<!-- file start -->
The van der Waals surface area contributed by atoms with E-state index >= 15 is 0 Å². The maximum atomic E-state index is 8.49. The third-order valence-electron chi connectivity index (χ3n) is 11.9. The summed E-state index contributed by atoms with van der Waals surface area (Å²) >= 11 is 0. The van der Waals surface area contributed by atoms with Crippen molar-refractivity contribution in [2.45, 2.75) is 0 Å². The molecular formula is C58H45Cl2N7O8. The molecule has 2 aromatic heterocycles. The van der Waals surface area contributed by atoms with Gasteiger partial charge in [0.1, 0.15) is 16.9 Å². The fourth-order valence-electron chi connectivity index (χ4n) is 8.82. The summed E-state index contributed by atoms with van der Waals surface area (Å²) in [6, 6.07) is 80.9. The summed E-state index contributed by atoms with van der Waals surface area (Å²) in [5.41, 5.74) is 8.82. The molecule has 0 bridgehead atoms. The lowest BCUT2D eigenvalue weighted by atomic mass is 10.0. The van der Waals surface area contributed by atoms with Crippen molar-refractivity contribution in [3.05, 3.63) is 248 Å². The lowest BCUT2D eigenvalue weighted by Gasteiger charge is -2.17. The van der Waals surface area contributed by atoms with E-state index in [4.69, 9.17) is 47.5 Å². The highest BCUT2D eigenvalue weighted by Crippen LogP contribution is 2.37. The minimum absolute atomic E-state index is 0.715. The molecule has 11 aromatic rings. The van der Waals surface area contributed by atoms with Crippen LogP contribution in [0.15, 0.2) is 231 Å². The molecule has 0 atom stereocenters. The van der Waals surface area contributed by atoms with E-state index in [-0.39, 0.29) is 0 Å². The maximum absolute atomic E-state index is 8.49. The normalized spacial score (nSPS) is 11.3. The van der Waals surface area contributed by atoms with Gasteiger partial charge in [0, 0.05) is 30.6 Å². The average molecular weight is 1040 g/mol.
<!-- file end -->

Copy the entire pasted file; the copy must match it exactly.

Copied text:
The van der Waals surface area contributed by atoms with E-state index >= 15 is 0 Å². The maximum atomic E-state index is 8.49. The third-order valence-electron chi connectivity index (χ3n) is 11.9. The summed E-state index contributed by atoms with van der Waals surface area (Å²) >= 11 is 0. The van der Waals surface area contributed by atoms with Crippen molar-refractivity contribution in [2.45, 2.75) is 0 Å². The molecular formula is C58H45Cl2N7O8. The molecule has 2 aromatic heterocycles. The van der Waals surface area contributed by atoms with Gasteiger partial charge in [0.1, 0.15) is 16.9 Å². The fourth-order valence-electron chi connectivity index (χ4n) is 8.82. The summed E-state index contributed by atoms with van der Waals surface area (Å²) in [6, 6.07) is 80.9. The summed E-state index contributed by atoms with van der Waals surface area (Å²) in [5.41, 5.74) is 8.82. The molecule has 0 bridgehead atoms. The lowest BCUT2D eigenvalue weighted by atomic mass is 10.0. The van der Waals surface area contributed by atoms with Crippen molar-refractivity contribution in [3.05, 3.63) is 248 Å². The lowest BCUT2D eigenvalue weighted by Gasteiger charge is -2.17. The van der Waals surface area contributed by atoms with E-state index in [4.69, 9.17) is 47.5 Å². The highest BCUT2D eigenvalue weighted by Crippen LogP contribution is 2.37. The minimum absolute atomic E-state index is 0.715. The molecule has 11 aromatic rings. The van der Waals surface area contributed by atoms with Crippen LogP contribution in [0.15, 0.2) is 231 Å². The molecule has 0 atom stereocenters. The van der Waals surface area contributed by atoms with E-state index in [-0.39, 0.29) is 0 Å². The maximum absolute atomic E-state index is 8.49. The normalized spacial score (nSPS) is 11.3. The van der Waals surface area contributed by atoms with Gasteiger partial charge in [0, 0.05) is 30.6 Å². The average molecular weight is 1040 g/mol.